Ron Meyer, NBCUniversal vice chairman: Marketing costs have always been a challenge, and they continue to escalate. The cost of production is a major, major issue that has to be dealt with. We have to be in a business where we are profitable, and if you spend more than you make, you can’t be profitable. | Read More

Nina Jacobson, producer, “The Hunger Games”: There is a shortage of opportunity for young people, and a resulting shortage of fresh blood. There are so few jobs and so few junior-level jobs. People who have jobs stay in them longer. Consequently, there aren’t as many opportunities as there used to be for people to get their foot in the door and for the business to be energized by youth. | Read More

Chris Albrecht, Starz CEO: There’s a demographic shift that has been occurring in the U.S. Millennials are now the largest segment of the population, Hispanics are the fastest-growing, and those two groups form the nexus of the next consumer generation. | Read More

Dick Costolo, Twitter CEO: There’s so much choice for consumers regarding where they get content. First it was Netflix and Amazon, now there’s HBO and CBS (which are launching direct-to-consumer subscription video services). I think it will be interesting to see how that explosion unfolds. | Read More

Gary Newman, Fox Television Group chairman-CEO: We have an advertising model that is pretty challenged. There are so many commercials inside an hour of television that we’re beginning to train people to use the DVR to skip through them. | Read More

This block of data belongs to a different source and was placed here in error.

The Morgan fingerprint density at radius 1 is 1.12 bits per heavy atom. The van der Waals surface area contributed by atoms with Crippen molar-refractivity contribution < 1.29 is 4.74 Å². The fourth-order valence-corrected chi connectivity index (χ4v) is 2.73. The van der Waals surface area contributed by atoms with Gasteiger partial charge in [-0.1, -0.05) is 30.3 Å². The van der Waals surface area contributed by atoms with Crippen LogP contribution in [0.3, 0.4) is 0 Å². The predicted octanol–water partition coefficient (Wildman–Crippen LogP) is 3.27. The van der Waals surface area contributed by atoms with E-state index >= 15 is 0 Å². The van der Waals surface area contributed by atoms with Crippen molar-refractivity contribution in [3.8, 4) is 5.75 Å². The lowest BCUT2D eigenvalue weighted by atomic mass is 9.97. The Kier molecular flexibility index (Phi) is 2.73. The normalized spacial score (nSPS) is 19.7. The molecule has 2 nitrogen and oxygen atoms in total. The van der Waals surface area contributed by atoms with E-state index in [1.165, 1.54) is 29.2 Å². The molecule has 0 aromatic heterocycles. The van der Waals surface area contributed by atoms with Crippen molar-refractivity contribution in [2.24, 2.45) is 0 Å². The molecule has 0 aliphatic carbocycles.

Anthony Anderson, “Black-ish” executive producer and star: They talk about the blackout at the Oscars. Let’s look at the blackout that’s been on network television. Why is that? | Read More

John Landgraf, FX Networks and FX Prods. CEO: I spend a lot of my time thinking about a whole host of challenges and transformations that the industry is going through: piracy; the digital transition; non-commercial alternatives, including the DVR; and fragmentation. | Read More

Chris Dodd, MPAA chairman and CEO: Two million people get up every morning in all 50 states to go to work in good-paying jobs. Few will ever walk a red carpet, but their jobs are in jeopardy because of piracy. | Read More

Nancy Dubuc, A+E Networks president and CEO: It’s hard for me to accept the argument that millennials are not watching TV. I’m not one to believe that our culture of TV consumption is changing dramatically. It’s just how we consume and where we consume it that’s changing. | Read More

Alan Horn, Walt Disney Studios chairman: I’ve long been a believer in the power of tentpoles to drive our business, but there’s a special place in my heart for smart, emotional films on a smaller scale. | Read More

Robert L. Johnson, RLJ Companies founder and chairman: Technology as it interfaces with the conventional television set has eliminated, to a certain extent, the traditional gatekeeper model that has allowed very few strategic players to reach consumers. | Read More

Jim Gianopulos, Fox Filmed Entertainment chairman and CEO: It’s a convenient trope to say Hollywood keeps doing sequels and repeating itself. I think it’s really easy to say we are doing the same old thing. But a good sequel is not the same old thing. | Read More

Leslie Moonves, CBS Corp. president and CEO: We have so many new words in our vocabulary these days. “Over the top” is a phrase spoken often. Cord-cutters, cord-nevers, broadband-only — these are words we didn’t mention two years ago; now they’re so much a part of our daily dialogue. | Read More

Kevin Tsujihara, Warner Bros. Entertainment chairman and CEO: I don’t think our business models are keeping pace with the changes taking place in consumer behavior. | Read More